On Stalin's Team
By Sheila Fitzpatrick
Okay here is the thing about Stalin and historiography. He manages to crystallize every major ideological conflict of the twentieth century. As a result, the debate about Stalin oscillates between those like Robert Conquest who portray Stalin's regime as the embodiment of totalitarianism and Stalin as the greatest mass murderer in history and a bungler to boot; those like Simon Sebag Montefiores whose Court of the Red Tzar depicts Stalin as brilliant, charismatic and cruel; and the revisionists, such as Sheila Fitzpatrick and Arch Getty, who seek to interpret Stalin as a rational albeit ruthless political operator.
One thing is for sure, while Stalin was the boss (and that's what they called him in Russian) millions and millions of Soviet citizens died. Now admittedly, about twenty million of those were killed by the Nazis but that still leaves a massive butcher's bill.
And yet, what if Russia had not industrialised during the twenties and thirties at break neck speed and at the cost of massive human suffering? Well no T-34 tanks for a start. And the Germans could probably have held onto Festung Europa until they developed nuclear weapons. It really does not bear thinking about.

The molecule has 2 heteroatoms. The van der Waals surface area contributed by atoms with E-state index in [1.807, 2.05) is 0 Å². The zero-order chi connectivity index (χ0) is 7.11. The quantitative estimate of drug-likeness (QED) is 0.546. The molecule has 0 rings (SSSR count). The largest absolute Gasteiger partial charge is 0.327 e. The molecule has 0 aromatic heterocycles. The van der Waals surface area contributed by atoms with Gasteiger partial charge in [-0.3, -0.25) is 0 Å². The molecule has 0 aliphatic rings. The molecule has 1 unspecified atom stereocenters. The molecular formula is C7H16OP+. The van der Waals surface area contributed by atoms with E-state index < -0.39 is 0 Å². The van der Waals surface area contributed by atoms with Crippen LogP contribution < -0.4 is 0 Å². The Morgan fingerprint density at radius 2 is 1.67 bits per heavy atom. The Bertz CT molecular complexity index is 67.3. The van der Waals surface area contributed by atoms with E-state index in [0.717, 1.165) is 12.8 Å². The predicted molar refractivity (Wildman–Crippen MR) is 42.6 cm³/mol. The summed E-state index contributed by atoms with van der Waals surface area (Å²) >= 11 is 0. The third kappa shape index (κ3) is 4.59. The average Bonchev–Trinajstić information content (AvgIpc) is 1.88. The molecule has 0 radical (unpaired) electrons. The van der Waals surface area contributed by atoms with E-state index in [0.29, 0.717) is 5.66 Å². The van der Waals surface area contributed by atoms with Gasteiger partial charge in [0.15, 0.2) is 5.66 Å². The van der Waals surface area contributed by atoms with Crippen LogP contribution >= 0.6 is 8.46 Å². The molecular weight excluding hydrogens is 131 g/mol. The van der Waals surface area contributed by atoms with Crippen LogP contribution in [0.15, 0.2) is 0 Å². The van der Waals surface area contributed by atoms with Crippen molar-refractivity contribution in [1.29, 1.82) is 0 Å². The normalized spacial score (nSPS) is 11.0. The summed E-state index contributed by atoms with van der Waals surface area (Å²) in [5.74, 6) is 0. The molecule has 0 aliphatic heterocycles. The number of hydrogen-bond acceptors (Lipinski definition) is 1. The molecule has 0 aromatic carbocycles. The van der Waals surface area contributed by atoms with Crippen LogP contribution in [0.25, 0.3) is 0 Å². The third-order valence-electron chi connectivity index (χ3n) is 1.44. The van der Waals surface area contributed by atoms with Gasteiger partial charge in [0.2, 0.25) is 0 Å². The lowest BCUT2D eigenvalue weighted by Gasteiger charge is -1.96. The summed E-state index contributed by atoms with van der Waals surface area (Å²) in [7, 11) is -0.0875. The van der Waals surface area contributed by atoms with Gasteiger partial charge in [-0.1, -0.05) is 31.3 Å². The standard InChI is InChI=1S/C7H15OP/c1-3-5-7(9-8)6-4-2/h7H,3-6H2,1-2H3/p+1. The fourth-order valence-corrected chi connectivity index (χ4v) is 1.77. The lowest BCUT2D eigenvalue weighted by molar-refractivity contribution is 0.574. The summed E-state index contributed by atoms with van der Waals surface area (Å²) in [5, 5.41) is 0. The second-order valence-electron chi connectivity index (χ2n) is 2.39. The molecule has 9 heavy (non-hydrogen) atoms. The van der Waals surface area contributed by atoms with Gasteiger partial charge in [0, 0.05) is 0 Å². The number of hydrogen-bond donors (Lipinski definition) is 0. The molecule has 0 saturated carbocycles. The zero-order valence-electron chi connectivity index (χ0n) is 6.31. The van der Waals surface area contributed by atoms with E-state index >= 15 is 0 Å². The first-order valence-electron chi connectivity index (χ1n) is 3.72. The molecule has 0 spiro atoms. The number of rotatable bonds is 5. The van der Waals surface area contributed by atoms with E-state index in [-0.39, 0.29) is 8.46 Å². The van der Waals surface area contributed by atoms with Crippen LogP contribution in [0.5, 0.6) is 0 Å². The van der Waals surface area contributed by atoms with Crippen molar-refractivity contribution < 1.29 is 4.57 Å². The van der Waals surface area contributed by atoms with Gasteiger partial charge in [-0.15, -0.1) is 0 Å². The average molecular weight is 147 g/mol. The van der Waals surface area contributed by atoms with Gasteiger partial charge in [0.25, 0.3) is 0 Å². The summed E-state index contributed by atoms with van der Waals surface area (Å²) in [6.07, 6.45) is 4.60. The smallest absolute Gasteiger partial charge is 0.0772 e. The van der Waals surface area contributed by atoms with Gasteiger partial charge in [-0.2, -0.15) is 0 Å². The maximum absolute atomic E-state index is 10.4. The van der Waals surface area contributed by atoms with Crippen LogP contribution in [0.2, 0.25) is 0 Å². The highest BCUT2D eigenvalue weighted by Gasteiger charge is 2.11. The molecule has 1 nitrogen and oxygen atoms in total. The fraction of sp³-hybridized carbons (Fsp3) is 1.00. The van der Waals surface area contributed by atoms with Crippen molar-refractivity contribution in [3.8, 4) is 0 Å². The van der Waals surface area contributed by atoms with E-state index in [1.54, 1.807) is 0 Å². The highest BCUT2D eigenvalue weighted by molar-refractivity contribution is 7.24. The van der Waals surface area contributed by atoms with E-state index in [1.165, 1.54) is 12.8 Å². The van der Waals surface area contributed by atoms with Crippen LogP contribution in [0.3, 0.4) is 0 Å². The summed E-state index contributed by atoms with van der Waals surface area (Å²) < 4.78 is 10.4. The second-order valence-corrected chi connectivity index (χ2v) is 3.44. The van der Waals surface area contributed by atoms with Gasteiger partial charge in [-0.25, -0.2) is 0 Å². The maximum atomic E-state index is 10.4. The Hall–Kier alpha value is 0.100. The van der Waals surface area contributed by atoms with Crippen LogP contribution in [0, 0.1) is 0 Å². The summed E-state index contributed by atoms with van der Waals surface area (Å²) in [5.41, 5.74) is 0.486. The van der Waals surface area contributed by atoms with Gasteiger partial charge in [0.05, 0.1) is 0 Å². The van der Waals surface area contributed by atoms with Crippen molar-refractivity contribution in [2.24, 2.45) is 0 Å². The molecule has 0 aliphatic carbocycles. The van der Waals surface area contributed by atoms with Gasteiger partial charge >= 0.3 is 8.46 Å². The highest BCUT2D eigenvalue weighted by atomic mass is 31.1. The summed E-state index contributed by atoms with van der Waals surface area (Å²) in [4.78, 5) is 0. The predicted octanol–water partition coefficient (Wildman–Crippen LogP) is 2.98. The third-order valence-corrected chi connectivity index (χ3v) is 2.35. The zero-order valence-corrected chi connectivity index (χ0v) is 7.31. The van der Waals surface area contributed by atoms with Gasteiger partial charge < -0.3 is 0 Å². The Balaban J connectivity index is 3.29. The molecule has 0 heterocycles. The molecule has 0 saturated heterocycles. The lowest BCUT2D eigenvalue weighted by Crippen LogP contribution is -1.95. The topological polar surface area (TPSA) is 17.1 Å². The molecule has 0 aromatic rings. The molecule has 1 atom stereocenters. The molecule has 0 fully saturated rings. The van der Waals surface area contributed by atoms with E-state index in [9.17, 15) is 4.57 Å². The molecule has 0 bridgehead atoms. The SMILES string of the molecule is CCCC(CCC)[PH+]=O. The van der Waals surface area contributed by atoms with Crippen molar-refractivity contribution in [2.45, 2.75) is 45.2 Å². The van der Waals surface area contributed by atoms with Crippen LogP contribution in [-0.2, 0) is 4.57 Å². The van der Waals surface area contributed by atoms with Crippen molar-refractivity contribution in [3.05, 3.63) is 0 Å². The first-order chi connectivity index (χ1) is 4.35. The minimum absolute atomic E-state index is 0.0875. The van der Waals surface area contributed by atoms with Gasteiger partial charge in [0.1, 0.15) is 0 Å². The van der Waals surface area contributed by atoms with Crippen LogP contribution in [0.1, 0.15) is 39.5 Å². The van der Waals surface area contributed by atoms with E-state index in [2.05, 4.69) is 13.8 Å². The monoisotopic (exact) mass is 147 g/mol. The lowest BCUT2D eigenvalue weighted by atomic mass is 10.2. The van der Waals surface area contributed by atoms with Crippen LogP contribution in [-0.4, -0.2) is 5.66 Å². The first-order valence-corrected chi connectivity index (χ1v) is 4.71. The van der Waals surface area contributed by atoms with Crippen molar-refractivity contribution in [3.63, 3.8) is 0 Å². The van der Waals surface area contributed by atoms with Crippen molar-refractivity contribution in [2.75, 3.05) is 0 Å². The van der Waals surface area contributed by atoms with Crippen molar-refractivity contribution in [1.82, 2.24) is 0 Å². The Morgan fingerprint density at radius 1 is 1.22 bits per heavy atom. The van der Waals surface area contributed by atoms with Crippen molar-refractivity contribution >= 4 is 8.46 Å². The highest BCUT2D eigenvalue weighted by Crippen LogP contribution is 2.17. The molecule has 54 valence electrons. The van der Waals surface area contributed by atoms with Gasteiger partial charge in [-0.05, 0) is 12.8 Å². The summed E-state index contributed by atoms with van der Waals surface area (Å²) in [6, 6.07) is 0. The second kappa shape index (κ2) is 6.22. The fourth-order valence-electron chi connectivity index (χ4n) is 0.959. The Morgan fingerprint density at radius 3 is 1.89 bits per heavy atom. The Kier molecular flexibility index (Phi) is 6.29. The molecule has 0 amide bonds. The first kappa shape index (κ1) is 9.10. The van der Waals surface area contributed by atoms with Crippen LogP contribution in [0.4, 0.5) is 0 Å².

In On Stalin's Team Sheila Fitzpatrick seeks to revise the view that Stalin operated as dictator surrounded by sycophantic yes men. The opening of many Soviet era archives since the 1990s does mean that it is possible to revisit the Cold War Robert Conquest view of Stalin; the risk is - as Fitzpatrick acknowledges in her introduction - that by humanising Stalin and interpreting his actions as, in a sense rational, one can be seen to become an apologist for his crimes.
Fitzpatrick makes a pretty compelling case for her argument, at least up until the post war period. It is indeed striking that Stalin's own family suffered as much or more in the Great Purge as other Politburo members. Also the phenomenon of "dosage" - the way in which team members fell gradually from high office to the Gulag or worse - is indeed best explained by Stalin's need to sell his decisions to other team members.
What the book lacks however is a detailed analysis of what the various team members actually achieved in their areas of relative autonomy (with the exception perhaps of Molotov). Orzhonikidze in industry and Mikoyan in trade for example have fascinating stories to tell but, to be fair to Fitzpatrick, this would require a much larger book.